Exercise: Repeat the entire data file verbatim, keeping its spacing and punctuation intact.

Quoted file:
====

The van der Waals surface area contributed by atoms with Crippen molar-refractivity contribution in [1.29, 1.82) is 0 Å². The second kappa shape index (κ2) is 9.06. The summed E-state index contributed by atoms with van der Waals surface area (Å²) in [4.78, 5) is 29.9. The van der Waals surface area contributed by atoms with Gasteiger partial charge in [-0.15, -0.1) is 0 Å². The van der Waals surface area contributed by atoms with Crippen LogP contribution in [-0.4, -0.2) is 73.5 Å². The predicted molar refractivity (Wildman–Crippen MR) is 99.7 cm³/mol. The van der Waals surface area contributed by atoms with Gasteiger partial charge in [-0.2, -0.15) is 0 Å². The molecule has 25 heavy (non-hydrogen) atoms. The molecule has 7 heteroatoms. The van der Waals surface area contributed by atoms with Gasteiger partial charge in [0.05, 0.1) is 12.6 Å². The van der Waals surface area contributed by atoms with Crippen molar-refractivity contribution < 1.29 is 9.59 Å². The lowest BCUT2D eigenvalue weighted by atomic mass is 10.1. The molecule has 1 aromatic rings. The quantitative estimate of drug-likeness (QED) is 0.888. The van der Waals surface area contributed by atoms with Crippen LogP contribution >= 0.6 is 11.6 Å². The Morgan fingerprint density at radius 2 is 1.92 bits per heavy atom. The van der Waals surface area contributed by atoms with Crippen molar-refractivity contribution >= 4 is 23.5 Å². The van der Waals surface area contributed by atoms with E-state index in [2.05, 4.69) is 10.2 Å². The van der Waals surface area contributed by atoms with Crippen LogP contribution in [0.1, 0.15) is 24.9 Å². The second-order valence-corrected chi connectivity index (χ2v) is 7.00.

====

The van der Waals surface area contributed by atoms with Crippen molar-refractivity contribution in [1.29, 1.82) is 0 Å². The second kappa shape index (κ2) is 9.06. The summed E-state index contributed by atoms with van der Waals surface area (Å²) in [4.78, 5) is 29.9. The van der Waals surface area contributed by atoms with Gasteiger partial charge in [-0.15, -0.1) is 0 Å². The van der Waals surface area contributed by atoms with Crippen LogP contribution in [-0.4, -0.2) is 73.5 Å². The predicted molar refractivity (Wildman–Crippen MR) is 99.7 cm³/mol. The van der Waals surface area contributed by atoms with Gasteiger partial charge in [-0.2, -0.15) is 0 Å². The molecule has 25 heavy (non-hydrogen) atoms. The molecule has 7 heteroatoms. The van der Waals surface area contributed by atoms with Gasteiger partial charge in [0.05, 0.1) is 12.6 Å². The van der Waals surface area contributed by atoms with Crippen molar-refractivity contribution < 1.29 is 9.59 Å². The lowest BCUT2D eigenvalue weighted by atomic mass is 10.1. The molecule has 1 aromatic rings. The quantitative estimate of drug-likeness (QED) is 0.888. The van der Waals surface area contributed by atoms with Crippen LogP contribution >= 0.6 is 11.6 Å². The Morgan fingerprint density at radius 2 is 1.92 bits per heavy atom. The van der Waals surface area contributed by atoms with Crippen molar-refractivity contribution >= 4 is 23.5 Å². The van der Waals surface area contributed by atoms with E-state index in [2.05, 4.69) is 10.2 Å². The van der Waals surface area contributed by atoms with Crippen LogP contribution in [0.1, 0.15) is 24.9 Å². The second-order valence-corrected chi connectivity index (χ2v) is 7.00.